The ergonomics of the RAV4’s interior are especially good, with the leather steering wheel falling in a natural position, with the automatic gear shifter just a short reach away. Similarly, the eight-inch touchscreen is easily within reach.
Speaking of the touchscreen, the RAV4’s technology is well laid out and easy to use. It’s no tech leader, like a Volkswagen Tiguan, though – there’s no wireless CarPlay or digital gauges to be found here. You do get wired CarPlay and Android Auto via USB cable, though, and at least the analogue dials are readable…
…particularly in light of the fact the RAV4 Cruiser’s digital instrumentation is afflicted badly by glare, which isn’t ideal. And even in the GXL, the central touchscreen becomes really washed out far too easily in Australian sunlight.
Storage is good no matter which RAV4 grade you buy, with big door bins and space between the seats beneath the driver’s armrest.
Driving the GXL, we’re reminded why we think the $3,500 step up to the Cruiser makes a lot of sense, if you can get your hands on one. The combination of nicer materials, electric driver’s seat adjustment, front seat heating, the addition of a JBL stereo and a sunroof add up to much more than that dollar figure.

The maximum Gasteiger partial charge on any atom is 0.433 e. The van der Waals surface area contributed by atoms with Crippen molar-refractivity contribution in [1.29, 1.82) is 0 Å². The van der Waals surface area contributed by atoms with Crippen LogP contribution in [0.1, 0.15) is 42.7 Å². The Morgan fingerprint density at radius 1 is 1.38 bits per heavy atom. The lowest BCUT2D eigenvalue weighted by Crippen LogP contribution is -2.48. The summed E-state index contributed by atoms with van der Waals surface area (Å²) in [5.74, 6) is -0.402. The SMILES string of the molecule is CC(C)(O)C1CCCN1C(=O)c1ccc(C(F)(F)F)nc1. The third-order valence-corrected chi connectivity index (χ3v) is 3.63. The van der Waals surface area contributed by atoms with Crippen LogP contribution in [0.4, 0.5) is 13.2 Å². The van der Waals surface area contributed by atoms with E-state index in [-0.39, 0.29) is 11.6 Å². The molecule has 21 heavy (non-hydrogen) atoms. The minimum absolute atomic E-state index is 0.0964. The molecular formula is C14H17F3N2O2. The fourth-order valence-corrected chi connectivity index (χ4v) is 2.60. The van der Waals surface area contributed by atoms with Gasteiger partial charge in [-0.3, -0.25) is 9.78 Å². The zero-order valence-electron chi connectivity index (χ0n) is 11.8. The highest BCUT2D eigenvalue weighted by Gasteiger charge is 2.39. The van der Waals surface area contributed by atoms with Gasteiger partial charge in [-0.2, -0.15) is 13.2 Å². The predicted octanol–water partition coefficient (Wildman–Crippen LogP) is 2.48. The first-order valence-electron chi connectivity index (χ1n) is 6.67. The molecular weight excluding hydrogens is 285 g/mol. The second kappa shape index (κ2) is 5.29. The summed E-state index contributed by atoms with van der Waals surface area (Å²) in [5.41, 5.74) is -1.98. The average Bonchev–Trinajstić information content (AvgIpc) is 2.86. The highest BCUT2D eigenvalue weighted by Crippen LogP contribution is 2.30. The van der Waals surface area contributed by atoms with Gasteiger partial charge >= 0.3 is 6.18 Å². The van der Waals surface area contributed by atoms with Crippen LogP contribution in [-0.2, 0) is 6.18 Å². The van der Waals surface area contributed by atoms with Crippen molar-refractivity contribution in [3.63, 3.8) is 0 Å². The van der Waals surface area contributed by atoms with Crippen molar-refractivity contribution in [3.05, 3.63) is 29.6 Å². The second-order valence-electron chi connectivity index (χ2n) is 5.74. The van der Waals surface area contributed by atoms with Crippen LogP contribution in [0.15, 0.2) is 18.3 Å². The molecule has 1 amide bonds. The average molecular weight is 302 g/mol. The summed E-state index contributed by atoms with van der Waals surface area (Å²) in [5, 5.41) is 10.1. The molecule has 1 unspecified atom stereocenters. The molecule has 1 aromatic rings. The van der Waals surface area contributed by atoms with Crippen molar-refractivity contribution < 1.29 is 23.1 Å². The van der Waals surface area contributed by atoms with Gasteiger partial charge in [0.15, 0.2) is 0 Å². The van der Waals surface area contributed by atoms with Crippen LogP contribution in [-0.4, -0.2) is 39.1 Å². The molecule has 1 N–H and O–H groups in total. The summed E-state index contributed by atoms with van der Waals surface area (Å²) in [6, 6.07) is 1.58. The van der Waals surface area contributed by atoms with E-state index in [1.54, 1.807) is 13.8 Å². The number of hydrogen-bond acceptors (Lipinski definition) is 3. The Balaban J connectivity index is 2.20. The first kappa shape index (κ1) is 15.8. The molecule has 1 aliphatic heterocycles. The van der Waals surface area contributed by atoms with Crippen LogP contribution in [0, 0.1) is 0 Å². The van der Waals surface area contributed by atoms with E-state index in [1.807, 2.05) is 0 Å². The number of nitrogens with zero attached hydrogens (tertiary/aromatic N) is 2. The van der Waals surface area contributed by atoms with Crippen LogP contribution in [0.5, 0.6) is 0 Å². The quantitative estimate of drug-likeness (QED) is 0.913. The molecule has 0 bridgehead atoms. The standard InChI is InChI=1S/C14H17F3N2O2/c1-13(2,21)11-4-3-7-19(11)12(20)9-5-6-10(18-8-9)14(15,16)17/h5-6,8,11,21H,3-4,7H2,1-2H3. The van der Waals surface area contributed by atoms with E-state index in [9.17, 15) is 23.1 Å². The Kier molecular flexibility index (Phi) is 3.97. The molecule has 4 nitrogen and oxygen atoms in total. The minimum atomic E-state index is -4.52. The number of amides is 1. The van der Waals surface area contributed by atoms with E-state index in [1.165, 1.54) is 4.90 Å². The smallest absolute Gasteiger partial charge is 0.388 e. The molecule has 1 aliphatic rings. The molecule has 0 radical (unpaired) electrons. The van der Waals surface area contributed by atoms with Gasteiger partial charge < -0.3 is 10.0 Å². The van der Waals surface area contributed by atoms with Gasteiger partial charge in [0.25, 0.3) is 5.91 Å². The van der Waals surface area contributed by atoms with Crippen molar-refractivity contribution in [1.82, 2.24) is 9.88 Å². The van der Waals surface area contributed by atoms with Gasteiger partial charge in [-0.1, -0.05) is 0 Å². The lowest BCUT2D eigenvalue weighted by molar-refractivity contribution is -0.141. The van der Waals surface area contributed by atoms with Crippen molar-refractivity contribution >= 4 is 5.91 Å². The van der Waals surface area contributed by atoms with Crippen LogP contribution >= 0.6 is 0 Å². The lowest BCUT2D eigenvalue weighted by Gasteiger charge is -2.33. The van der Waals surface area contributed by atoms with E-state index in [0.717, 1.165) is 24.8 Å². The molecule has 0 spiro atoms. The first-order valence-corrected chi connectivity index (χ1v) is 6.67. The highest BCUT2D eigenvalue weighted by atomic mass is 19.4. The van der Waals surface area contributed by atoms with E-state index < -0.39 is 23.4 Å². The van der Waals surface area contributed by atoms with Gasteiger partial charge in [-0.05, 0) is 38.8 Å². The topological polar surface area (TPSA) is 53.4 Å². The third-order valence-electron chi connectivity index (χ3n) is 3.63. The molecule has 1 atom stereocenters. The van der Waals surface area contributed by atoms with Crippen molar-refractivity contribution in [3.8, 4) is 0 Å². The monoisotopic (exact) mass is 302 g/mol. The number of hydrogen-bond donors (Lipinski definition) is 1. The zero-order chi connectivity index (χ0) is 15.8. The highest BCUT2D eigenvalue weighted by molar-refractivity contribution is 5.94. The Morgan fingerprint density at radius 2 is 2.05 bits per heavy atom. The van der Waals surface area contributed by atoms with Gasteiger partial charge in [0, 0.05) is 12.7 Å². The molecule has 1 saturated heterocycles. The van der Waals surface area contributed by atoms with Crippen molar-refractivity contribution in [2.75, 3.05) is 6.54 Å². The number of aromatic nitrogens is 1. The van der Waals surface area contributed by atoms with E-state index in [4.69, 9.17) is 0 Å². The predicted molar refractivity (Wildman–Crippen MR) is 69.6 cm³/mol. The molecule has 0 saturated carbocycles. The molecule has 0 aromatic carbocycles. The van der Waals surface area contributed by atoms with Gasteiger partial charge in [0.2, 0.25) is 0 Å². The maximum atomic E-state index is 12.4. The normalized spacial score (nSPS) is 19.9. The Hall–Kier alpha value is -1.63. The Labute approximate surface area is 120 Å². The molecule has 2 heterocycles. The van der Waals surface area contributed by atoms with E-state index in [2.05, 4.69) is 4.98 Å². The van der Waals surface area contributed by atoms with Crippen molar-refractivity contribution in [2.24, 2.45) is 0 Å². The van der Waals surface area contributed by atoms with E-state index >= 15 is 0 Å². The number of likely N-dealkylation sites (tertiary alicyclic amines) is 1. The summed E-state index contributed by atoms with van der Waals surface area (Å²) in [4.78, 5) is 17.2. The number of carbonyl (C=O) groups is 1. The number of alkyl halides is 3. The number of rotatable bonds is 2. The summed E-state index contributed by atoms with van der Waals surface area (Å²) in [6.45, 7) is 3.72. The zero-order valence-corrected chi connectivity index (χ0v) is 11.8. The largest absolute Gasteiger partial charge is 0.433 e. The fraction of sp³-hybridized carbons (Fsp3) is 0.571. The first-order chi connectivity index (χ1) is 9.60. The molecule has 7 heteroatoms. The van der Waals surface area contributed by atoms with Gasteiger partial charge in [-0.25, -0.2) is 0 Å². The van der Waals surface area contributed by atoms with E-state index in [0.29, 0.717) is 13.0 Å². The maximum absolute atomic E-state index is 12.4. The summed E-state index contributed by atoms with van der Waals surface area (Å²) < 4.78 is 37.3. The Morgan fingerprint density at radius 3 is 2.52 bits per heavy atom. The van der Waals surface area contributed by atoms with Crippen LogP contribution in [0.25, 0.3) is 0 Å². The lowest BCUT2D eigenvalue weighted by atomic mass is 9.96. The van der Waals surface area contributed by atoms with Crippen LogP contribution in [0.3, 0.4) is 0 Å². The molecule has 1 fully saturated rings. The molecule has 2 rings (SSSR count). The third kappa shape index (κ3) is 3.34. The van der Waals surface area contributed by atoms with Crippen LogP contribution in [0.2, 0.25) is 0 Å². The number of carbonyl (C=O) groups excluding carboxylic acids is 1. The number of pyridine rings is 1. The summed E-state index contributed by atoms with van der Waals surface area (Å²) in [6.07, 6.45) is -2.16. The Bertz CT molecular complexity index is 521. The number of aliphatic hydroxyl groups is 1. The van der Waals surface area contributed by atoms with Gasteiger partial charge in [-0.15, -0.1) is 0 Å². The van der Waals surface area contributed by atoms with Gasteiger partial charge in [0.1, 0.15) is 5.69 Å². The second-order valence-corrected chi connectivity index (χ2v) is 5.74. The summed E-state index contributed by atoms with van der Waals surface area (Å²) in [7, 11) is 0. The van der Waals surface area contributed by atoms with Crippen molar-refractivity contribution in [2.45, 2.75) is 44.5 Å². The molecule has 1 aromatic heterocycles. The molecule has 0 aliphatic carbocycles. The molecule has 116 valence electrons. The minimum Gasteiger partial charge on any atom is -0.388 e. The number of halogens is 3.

Moving backwards to Row 2 reveals another reason Australian families have taken to the RAV4 in droves. It’s a big car, plain and simple – headroom and legroom are excellent for adults and kids alike.
Rear air vents are standard in the GXL, and there’s also a deployable centre armrest for those longer trips. But as we noted up front, the doors are completely hard.
You get a pretty big boot in the RAV4, with the cargo sapce measuring in at 542 litres. Those wanting a power tailgate will have to step up to the Cruiser, though.
Plus, don’t bother looking for hooks or remote cargo releases – it’s really just a big space for stuff. A space saver spare is standard beneath the boot floor: a full-size spare is only available on the base GX.
The Toyota RAV4 currently has the lowest running costs in the midsize SUV class, which makes it very attractive to family and fleet buyers alike.